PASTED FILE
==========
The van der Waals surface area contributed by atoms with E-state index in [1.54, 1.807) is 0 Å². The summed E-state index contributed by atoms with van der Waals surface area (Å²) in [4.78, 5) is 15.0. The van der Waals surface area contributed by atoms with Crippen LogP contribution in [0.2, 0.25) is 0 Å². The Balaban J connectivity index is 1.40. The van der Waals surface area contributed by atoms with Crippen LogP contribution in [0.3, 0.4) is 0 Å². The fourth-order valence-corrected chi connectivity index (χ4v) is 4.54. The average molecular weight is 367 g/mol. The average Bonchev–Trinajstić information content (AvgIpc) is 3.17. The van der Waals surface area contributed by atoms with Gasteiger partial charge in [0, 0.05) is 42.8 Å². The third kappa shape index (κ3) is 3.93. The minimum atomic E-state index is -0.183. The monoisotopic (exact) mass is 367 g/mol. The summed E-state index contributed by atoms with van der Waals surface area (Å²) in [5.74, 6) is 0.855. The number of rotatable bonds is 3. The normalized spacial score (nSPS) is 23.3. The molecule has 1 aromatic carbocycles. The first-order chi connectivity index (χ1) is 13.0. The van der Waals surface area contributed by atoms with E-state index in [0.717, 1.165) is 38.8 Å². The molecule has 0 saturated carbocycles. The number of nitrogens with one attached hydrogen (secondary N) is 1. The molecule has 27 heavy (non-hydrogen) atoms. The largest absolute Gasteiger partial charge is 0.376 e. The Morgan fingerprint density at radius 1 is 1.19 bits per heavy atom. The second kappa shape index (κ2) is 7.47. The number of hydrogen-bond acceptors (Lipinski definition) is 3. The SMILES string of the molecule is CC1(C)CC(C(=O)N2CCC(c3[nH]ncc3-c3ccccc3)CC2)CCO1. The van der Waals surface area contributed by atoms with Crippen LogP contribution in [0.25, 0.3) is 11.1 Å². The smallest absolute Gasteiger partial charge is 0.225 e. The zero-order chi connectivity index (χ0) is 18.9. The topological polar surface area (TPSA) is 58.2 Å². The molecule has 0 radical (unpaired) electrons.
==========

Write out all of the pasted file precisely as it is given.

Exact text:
The van der Waals surface area contributed by atoms with E-state index in [1.54, 1.807) is 0 Å². The summed E-state index contributed by atoms with van der Waals surface area (Å²) in [4.78, 5) is 15.0. The van der Waals surface area contributed by atoms with Crippen LogP contribution in [0.2, 0.25) is 0 Å². The Balaban J connectivity index is 1.40. The van der Waals surface area contributed by atoms with Crippen LogP contribution in [0.3, 0.4) is 0 Å². The fourth-order valence-corrected chi connectivity index (χ4v) is 4.54. The average molecular weight is 367 g/mol. The average Bonchev–Trinajstić information content (AvgIpc) is 3.17. The van der Waals surface area contributed by atoms with Gasteiger partial charge in [0, 0.05) is 42.8 Å². The third kappa shape index (κ3) is 3.93. The minimum atomic E-state index is -0.183. The monoisotopic (exact) mass is 367 g/mol. The summed E-state index contributed by atoms with van der Waals surface area (Å²) in [5.74, 6) is 0.855. The number of rotatable bonds is 3. The normalized spacial score (nSPS) is 23.3. The molecule has 1 aromatic carbocycles. The first-order chi connectivity index (χ1) is 13.0. The van der Waals surface area contributed by atoms with E-state index in [0.717, 1.165) is 38.8 Å². The molecule has 0 saturated carbocycles. The number of nitrogens with one attached hydrogen (secondary N) is 1. The molecule has 27 heavy (non-hydrogen) atoms. The largest absolute Gasteiger partial charge is 0.376 e. The Morgan fingerprint density at radius 1 is 1.19 bits per heavy atom. The second kappa shape index (κ2) is 7.47. The number of hydrogen-bond acceptors (Lipinski definition) is 3. The SMILES string of the molecule is CC1(C)CC(C(=O)N2CCC(c3[nH]ncc3-c3ccccc3)CC2)CCO1. The van der Waals surface area contributed by atoms with Crippen LogP contribution in [0.25, 0.3) is 11.1 Å². The smallest absolute Gasteiger partial charge is 0.225 e. The zero-order chi connectivity index (χ0) is 18.9. The topological polar surface area (TPSA) is 58.2 Å². The molecule has 0 radical (unpaired) electrons.